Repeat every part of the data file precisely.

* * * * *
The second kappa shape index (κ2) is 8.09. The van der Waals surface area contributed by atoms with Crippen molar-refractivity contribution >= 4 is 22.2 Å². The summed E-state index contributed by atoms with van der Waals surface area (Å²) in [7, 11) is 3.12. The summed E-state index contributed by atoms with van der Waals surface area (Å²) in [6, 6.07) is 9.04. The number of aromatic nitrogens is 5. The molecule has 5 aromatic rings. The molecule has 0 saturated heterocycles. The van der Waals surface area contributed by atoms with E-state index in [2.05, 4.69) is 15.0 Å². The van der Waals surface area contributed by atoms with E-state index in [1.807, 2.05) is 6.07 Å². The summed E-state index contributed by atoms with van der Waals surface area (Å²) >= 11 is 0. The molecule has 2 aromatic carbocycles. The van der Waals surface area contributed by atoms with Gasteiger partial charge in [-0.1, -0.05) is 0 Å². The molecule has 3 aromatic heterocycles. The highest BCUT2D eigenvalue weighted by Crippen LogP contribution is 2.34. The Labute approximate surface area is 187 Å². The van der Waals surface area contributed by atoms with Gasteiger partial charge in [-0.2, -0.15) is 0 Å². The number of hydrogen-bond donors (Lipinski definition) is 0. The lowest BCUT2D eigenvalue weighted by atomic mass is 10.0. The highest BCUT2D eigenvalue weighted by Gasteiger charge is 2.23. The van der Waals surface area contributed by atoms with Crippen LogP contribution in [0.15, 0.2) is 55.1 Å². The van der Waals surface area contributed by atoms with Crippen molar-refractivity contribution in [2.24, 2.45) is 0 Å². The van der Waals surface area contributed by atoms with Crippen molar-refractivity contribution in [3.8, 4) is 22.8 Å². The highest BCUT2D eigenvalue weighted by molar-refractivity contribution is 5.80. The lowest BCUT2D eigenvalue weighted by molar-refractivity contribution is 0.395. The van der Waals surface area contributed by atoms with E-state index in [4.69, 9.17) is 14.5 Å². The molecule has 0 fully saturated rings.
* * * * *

The second kappa shape index (κ2) is 8.09. The van der Waals surface area contributed by atoms with Crippen molar-refractivity contribution >= 4 is 22.2 Å². The summed E-state index contributed by atoms with van der Waals surface area (Å²) in [7, 11) is 3.12. The summed E-state index contributed by atoms with van der Waals surface area (Å²) in [6, 6.07) is 9.04. The number of aromatic nitrogens is 5. The molecule has 5 aromatic rings. The molecule has 0 saturated heterocycles. The van der Waals surface area contributed by atoms with E-state index in [2.05, 4.69) is 15.0 Å². The van der Waals surface area contributed by atoms with E-state index in [1.807, 2.05) is 6.07 Å². The summed E-state index contributed by atoms with van der Waals surface area (Å²) >= 11 is 0. The molecule has 2 aromatic carbocycles. The van der Waals surface area contributed by atoms with Gasteiger partial charge in [-0.1, -0.05) is 0 Å². The molecule has 3 aromatic heterocycles. The highest BCUT2D eigenvalue weighted by Crippen LogP contribution is 2.34. The Labute approximate surface area is 187 Å². The van der Waals surface area contributed by atoms with Gasteiger partial charge in [-0.2, -0.15) is 0 Å². The number of hydrogen-bond donors (Lipinski definition) is 0. The lowest BCUT2D eigenvalue weighted by atomic mass is 10.0. The highest BCUT2D eigenvalue weighted by Gasteiger charge is 2.23. The van der Waals surface area contributed by atoms with Crippen LogP contribution in [0.15, 0.2) is 55.1 Å². The van der Waals surface area contributed by atoms with Crippen molar-refractivity contribution in [2.24, 2.45) is 0 Å². The van der Waals surface area contributed by atoms with Crippen molar-refractivity contribution in [3.8, 4) is 22.8 Å². The highest BCUT2D eigenvalue weighted by molar-refractivity contribution is 5.80. The lowest BCUT2D eigenvalue weighted by molar-refractivity contribution is 0.395. The van der Waals surface area contributed by atoms with E-state index in [4.69, 9.17) is 14.5 Å². The molecule has 0 fully saturated rings.